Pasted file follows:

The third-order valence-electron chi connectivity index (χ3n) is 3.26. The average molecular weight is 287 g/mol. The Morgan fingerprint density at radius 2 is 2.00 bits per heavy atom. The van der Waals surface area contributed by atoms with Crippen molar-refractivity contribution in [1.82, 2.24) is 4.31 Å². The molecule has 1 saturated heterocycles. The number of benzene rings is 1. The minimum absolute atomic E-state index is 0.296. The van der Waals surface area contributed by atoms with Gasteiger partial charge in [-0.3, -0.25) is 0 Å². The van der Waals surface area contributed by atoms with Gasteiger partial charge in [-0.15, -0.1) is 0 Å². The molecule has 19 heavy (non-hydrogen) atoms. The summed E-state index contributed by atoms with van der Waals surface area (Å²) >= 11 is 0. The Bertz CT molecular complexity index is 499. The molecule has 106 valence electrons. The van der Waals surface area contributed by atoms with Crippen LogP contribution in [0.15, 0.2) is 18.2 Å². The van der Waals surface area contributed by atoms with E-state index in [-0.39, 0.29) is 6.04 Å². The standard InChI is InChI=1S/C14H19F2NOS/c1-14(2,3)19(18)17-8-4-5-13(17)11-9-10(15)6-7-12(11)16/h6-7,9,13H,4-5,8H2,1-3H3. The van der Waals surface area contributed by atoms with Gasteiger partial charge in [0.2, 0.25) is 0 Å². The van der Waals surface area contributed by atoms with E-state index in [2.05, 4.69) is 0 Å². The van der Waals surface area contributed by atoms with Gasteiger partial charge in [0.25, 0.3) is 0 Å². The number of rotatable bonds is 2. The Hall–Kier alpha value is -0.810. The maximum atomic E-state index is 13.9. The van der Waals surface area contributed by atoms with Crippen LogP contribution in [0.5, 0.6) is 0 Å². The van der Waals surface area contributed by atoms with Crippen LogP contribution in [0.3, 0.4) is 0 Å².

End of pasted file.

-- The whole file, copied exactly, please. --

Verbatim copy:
The third-order valence-electron chi connectivity index (χ3n) is 3.26. The average molecular weight is 287 g/mol. The Morgan fingerprint density at radius 2 is 2.00 bits per heavy atom. The van der Waals surface area contributed by atoms with Crippen molar-refractivity contribution in [1.82, 2.24) is 4.31 Å². The molecule has 1 saturated heterocycles. The number of benzene rings is 1. The minimum absolute atomic E-state index is 0.296. The van der Waals surface area contributed by atoms with Gasteiger partial charge in [-0.3, -0.25) is 0 Å². The van der Waals surface area contributed by atoms with Gasteiger partial charge in [-0.15, -0.1) is 0 Å². The molecule has 19 heavy (non-hydrogen) atoms. The summed E-state index contributed by atoms with van der Waals surface area (Å²) >= 11 is 0. The Bertz CT molecular complexity index is 499. The molecule has 106 valence electrons. The van der Waals surface area contributed by atoms with Crippen LogP contribution in [0.15, 0.2) is 18.2 Å². The van der Waals surface area contributed by atoms with E-state index in [-0.39, 0.29) is 6.04 Å². The standard InChI is InChI=1S/C14H19F2NOS/c1-14(2,3)19(18)17-8-4-5-13(17)11-9-10(15)6-7-12(11)16/h6-7,9,13H,4-5,8H2,1-3H3. The van der Waals surface area contributed by atoms with Gasteiger partial charge in [0.2, 0.25) is 0 Å². The van der Waals surface area contributed by atoms with E-state index in [2.05, 4.69) is 0 Å². The van der Waals surface area contributed by atoms with Gasteiger partial charge in [0.25, 0.3) is 0 Å². The number of rotatable bonds is 2. The Hall–Kier alpha value is -0.810. The maximum atomic E-state index is 13.9. The van der Waals surface area contributed by atoms with Crippen LogP contribution in [0.5, 0.6) is 0 Å². The van der Waals surface area contributed by atoms with Crippen LogP contribution in [0.3, 0.4) is 0 Å².